DIY Drainage Solutions

June 15, 2021
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If you get a soggy yard every time it rains, you’re probably familiar with the issues that come with it: mud, mosquitoes, and a patchy lawn to name a few. In some cases, however, yard flooding can lead to more serious problems. Yard flooding can lead to soil erosion and damage to the foundation of your home when not properly managed. 

To get ahead of the issue, you may want to introduce one or more drainage solutions into your yard. With the right tools and materials, you and a neighbor can complete many drainage solutions on your own in a day or two. However, you’ll want to make sure you know what you’re doing before you begin. Nothing is worse than digging a dry well or French drain in your yard only to later realize you’ve dug in the wrong place. 

To learn more about DIY drainage solutions, you may want to reach out to JK Enterprise. Our team has years of experience managing yard flooding, and we’d be happy to offer guidance. 

Installing a sump pump 

One of the most effective ways to deal with yard flooding is to install a sump pump. These machines pump water from a pit, known as a sump, through a pipe to a new location. When installing a sump pump, you’ll need to dig a pit in a location where flooding occurs frequently and direct the water to a drainage area. 

An average sump pump can run anywhere between a couple hundred and a couple thousand dollars. If you choose to install it yourself, you can save several hundred dollars on installation costs. However, installing a sump pump can be difficult. Make sure you understand what you’re doing, and seek expert consultation if needed. 

Digging a dry well 

A somewhat simpler yet still effective way to deal with flooding is to dig a dry well. This DIY solution generally works best if water collects at one low point in your yard. During heavy rain, water will drain into the dry well. Over the course of several days, the water will slowly dissipate into the soil, which will prevent the negative effects of flooding. 

Digging a dry well is strenuous work, but fairly straightforward. The well should be six to eight feet deep and at least three feet wide. Make sure you choose a spot away from any pipes or wires, at a point significantly lower than the level of your house. To keep the well from filling with dirt, line it with a porous fabric material. Finally, fill the well with stones or gravel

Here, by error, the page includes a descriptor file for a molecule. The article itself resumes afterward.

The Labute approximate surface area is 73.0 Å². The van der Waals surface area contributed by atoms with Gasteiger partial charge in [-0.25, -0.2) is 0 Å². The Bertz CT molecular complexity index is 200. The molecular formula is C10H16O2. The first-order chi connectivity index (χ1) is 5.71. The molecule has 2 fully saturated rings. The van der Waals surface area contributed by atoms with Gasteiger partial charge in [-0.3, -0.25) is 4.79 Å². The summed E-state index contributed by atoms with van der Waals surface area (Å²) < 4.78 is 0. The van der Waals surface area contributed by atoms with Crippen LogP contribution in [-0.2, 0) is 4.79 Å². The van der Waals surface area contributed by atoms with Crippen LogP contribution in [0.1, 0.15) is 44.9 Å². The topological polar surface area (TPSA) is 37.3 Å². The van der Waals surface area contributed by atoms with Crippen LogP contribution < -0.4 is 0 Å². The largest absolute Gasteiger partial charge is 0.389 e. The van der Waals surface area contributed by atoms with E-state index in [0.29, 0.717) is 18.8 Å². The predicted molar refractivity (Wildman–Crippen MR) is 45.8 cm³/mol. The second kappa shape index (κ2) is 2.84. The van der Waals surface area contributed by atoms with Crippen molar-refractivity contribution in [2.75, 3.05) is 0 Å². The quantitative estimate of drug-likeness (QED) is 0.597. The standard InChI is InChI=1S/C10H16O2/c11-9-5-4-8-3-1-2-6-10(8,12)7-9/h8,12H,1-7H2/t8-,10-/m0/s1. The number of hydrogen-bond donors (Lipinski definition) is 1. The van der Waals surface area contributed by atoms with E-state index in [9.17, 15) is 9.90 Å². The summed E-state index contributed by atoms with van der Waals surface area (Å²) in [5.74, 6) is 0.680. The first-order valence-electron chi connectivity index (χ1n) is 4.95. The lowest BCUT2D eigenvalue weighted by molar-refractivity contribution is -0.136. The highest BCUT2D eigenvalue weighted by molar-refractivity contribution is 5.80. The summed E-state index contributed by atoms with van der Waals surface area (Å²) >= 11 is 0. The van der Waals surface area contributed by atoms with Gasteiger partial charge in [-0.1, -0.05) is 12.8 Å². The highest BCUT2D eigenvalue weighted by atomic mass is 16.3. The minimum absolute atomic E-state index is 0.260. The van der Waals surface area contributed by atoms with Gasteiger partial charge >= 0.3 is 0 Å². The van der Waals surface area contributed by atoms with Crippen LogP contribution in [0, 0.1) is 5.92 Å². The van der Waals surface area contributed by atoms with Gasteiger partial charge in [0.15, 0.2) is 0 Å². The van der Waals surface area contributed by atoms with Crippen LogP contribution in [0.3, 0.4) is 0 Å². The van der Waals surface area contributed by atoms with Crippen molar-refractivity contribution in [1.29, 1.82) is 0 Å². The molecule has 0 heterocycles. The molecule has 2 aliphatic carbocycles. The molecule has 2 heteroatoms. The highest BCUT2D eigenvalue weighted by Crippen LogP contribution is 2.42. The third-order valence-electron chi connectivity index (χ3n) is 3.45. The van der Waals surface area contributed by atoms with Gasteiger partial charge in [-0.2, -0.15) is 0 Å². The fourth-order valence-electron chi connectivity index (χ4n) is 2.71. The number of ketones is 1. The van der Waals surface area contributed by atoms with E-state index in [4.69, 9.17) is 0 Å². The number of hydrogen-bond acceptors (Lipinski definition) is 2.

Installing a French or curtain drains 

Another good way to drain a yard is with a French or curtain drain. A French drain is a long trench filled with gravel or rock meant to carry rainwater away from your home and toward a drainage area. A curtain drain is similar to a French drain but constructed a couple of feet underground. 

When constructing a French or curtain drain, you want to make sure that it is built at a slight decline away from your home. This will prevent water from flowing toward your home’s foundation. Line the trench with fabric and fill it with gravel or stones. For a curtain drain, be sure to leave at least a foot of space above the gravel for soil and grass. 

These solutions are best suited when you want to direct runoff water from a certain part of your yard. For example, if you want to keep water from eroding a garden, a French drain can collect running water before it reaches the garden. A French drain is most effective when collecting surface-level water, while curtain drains collect excess groundwater and can prevent your soil from becoming too saturated with water. 

Elevating lower levels your yard 

In certain cases, the best way to deal with yard flooding may be to elevate lower levels of your yard using mulch and topsoil. This may be the best solution if rainwater tends to collect near the foundation of your home instead of draining away from it. Elevating this area will help protect your home and disperse rainwater more effectively. 

Depending on the size and slope of your yard, elevation can be an extensive project. You’ll need to remove any grass or other vegetation from the area. If you have any sprinkler heads, you’ll need to have them raised to the new level of your yard. You will also want to choose a time before the next rainstorm to give the new lawn or garden time to grow and anchor the new soil. 

To learn more about how to elevate your yard or implement any of the other drainage solutions, give us a call today. We can also help you determine which solution is best for your yard.